It was. They panted up the steep bank, forced their way through some brambles, and
found themselves standing round an old tree that was heavy with large yellowish-golden
apples as firm and juicy as you could wish to see.
“And this is not the only tree,” said Edmund with his mouth full of apple. “Look there
“Why, there are dozens of them,” said Susan, throwing away the core of her rst
apple and picking her second. “This must have been an orchard—long, long ago, before
the place went wild and the wood grew up.”
“Then this was once an inhabited island,” said Peter.
“And what’s that?” said Lucy, pointing ahead.
“By Jove, it’s a wall,” said Peter. “An old stone wall.”
Pressing their way between the laden branches they reached the wall. It was very old,
and broken down in places, with moss and wall owers growing on it, but it was higher
than all but the tallest trees. And when they came quite close to it they found a great
arch which must once have had a gate in it but was now almost filled up with the largest
of all the apple trees. They had to break some of the branches to get past, and when
they had done so they all blinked because the daylight became suddenly much brighter.
They found themselves in a wide open place with walls all round it. In here there were
no trees, only level grass and daisies, and ivy, and gray walls. It was a bright, secret,
quiet place, and rather sad; and all four stepped out into the middle of it, glad to be able
to straighten their backs and move their limbs freely.
THE ANCIENT TREASURE HOUSE
“THIS WASN’T A GARDEN,” SAID SUSAN presently. “It was a castle and this must have
been the courtyard.”
“I see what you mean,” said Peter. “Yes. That is the remains of a tower. And there is
what used to be a ight of steps going up to the top of the walls. And look at those other
steps—the broad, shallow ones—going up to that doorway. It must have been the door
into the great hall.”
“Ages ago, by the look of it,” said Edmund.
“Yes, ages ago,” said Peter. “I wish we could nd out who the people were that lived
in this castle; and how long ago.”
“It gives me a queer feeling,” said Lucy.
“Does it, Lu?” said Peter, turning and looking hard at her. “Because it does the same
to me. It is the queerest thing that has happened this queer day. I wonder where we are
and what it all means?”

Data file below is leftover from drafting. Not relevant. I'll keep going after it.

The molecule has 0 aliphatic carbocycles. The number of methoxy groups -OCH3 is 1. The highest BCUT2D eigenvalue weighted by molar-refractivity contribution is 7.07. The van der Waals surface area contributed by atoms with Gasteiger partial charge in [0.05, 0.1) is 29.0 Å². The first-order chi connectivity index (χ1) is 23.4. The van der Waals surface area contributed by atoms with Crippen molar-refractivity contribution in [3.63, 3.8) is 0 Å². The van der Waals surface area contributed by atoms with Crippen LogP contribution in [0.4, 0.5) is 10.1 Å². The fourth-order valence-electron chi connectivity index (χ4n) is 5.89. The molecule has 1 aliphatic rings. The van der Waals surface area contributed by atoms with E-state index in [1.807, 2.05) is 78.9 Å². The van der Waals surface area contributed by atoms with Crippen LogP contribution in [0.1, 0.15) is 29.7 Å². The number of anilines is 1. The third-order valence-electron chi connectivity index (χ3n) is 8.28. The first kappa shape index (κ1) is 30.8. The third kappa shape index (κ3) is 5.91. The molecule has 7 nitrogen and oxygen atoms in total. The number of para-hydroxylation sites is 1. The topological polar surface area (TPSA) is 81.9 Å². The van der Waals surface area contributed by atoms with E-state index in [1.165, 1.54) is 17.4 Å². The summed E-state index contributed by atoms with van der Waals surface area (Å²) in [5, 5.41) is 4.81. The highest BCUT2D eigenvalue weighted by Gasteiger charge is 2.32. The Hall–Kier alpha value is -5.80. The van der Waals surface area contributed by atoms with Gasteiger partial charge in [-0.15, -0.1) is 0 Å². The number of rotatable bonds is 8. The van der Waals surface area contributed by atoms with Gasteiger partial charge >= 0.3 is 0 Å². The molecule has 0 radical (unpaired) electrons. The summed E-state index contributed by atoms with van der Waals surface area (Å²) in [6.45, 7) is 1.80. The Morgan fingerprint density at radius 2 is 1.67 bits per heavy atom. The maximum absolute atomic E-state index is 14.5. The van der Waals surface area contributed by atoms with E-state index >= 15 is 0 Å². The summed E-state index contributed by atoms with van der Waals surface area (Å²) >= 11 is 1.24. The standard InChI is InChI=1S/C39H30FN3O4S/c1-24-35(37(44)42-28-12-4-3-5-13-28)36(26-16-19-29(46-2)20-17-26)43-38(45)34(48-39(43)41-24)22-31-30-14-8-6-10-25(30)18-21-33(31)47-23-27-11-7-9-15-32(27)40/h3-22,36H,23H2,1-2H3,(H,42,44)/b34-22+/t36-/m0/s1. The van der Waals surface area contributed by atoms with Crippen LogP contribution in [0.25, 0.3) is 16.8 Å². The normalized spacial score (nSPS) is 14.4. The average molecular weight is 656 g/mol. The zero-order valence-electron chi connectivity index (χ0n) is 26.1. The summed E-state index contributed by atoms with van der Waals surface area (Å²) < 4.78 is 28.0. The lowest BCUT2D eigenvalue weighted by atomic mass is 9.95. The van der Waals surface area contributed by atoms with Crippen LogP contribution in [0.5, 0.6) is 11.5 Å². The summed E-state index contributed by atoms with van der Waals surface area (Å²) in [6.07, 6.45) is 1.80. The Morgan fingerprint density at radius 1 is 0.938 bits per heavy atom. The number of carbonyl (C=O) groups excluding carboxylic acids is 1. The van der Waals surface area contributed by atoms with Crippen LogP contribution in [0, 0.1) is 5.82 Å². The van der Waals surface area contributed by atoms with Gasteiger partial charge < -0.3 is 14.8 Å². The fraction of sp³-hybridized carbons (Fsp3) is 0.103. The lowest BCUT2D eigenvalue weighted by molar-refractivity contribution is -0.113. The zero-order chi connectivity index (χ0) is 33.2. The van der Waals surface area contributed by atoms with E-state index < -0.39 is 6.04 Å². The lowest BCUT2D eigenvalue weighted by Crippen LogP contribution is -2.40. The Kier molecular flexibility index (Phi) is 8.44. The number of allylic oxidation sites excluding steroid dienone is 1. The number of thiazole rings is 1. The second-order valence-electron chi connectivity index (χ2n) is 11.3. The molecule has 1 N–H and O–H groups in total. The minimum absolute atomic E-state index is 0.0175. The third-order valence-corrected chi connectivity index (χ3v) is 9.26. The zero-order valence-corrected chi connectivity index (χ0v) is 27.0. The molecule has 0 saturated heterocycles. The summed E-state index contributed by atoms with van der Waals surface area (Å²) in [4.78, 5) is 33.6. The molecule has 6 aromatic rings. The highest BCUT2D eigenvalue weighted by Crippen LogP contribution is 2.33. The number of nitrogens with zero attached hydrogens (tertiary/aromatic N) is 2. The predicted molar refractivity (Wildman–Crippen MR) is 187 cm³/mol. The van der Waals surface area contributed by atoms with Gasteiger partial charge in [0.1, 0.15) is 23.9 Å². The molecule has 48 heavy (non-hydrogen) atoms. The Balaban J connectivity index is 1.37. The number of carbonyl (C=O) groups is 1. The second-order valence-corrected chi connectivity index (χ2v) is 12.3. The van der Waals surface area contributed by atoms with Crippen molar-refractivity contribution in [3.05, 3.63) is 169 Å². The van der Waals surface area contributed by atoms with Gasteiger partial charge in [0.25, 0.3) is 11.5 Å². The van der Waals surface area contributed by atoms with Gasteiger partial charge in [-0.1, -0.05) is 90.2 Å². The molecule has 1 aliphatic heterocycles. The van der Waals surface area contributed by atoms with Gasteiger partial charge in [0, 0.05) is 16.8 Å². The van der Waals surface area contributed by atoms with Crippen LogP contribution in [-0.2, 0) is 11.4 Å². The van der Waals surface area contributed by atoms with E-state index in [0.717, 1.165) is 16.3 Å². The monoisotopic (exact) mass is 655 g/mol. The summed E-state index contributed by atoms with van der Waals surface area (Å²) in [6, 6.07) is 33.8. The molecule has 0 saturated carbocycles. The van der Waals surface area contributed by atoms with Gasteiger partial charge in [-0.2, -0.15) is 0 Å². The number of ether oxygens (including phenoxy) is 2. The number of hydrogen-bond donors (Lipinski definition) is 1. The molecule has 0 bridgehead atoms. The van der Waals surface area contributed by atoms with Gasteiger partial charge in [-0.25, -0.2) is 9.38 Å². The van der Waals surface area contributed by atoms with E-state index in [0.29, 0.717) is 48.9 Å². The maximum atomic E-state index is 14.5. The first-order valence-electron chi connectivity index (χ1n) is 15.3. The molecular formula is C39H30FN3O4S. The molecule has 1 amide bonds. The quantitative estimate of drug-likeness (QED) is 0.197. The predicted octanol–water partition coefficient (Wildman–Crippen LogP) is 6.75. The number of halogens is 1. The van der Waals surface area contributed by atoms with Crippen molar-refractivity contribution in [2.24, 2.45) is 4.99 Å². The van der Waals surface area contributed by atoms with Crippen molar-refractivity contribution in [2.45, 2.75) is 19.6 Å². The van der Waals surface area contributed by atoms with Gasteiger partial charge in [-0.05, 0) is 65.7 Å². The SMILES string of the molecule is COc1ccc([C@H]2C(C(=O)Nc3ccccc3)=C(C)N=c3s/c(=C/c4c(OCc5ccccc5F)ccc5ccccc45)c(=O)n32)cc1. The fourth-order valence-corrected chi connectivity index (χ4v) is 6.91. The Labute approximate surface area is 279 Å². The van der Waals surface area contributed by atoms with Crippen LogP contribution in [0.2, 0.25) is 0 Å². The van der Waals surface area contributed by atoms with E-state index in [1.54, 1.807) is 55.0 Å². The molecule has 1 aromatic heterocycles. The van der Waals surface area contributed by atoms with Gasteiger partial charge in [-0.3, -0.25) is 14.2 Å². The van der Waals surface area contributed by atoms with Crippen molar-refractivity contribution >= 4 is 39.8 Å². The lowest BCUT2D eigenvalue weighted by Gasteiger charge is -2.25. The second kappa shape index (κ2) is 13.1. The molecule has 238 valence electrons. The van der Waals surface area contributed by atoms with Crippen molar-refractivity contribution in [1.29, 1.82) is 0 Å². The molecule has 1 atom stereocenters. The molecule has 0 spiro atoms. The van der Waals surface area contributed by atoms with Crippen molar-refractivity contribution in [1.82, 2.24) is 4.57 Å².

While they were talking they had crossed the courtyard and gone through the other
doorway into what had once been the hall. This was now very like the courtyard, for the
roof had long since disappeared and it was merely another space of grass and daisies,
except that it was shorter and narrower and the walls were higher. Across the far end
there was a kind of terrace about three feet higher than the rest.
“I wonder, was it really the hall,” said Susan. “What is that terrace kind of thing?”
“Why, you silly,” said Peter (who had become strangely excited), “don’t you see? That
was the dais where the High Table was, where the King and the great lords sat. Anyone
would think you had forgotten that we ourselves were once Kings and Queens and sat
on a dais just like that, in our great hall.”
“In our castle of Cair Paravel,” continued Susan in a dreamy and rather singsong
voice, “at the mouth of the great river of Narnia. How could I forget?”
“How it all comes back!” said Lucy. “We could pretend we were in Cair Paravel now.
must have been very like the great hall we feasted in.”
“But unfortunately without the feast,” said Edmund. “It’s getting late, you know. Look
how long the shadows are. And have you noticed that it isn’t so hot?”
“We shall need a camp- re if we’ve got to spend the night here,” said Peter. “I’ve got
matches. Let’s go and see if we can collect some dry wood.”
Everyone saw the sense of this, and for the next half-hour they were busy. The orchard
through which they had rst come into the ruins turned out not to be a good place for
rewood. They tried the other side of the castle, passing out of the hall by a little side
door into a maze of stony humps and hollows which must once have been passages and
smaller rooms but was now all nettles and wild roses. Beyond this they found a wide
gap in the castle wall and stepped through it into a wood of darker and bigger trees
where they found dead branches and rotten wood and sticks and dry leaves and rcones in plenty. They went to and fro with bundles until they had a good pile on the
dais. At the fth journey they found the well, just outside the hall, hidden in weeds, but
clean and fresh and deep when they had cleared these away. The remains of a stone
pavement ran half-way round it. Then the girls went out to pick some more apples and
the boys built the re, on the dais and fairly close to the corner between two walls,
which they thought would be the snuggest and warmest place. They had great di culty
in lighting it and used a lot of matches, but they succeeded in the end. Finally, all four
sa t down with their backs to the wall and their faces to the re. They tried roasting
some of the apples on the ends of sticks. But roast apples are not much good without
sugar, and they are too hot to eat with your ngers till they are too cold to be worth
eating. So they had to content themselves with raw apples, which, as Edmund said,
made one realize that school suppers weren’t so bad after all—“I shouldn’t mind a good
thick slice of bread and margarine this minute,” he added. But the spirit of adventure
was rising in them all, and no one really wanted to be back at school.
Shortly after the last apple had been eaten, Susan went out to the well to get another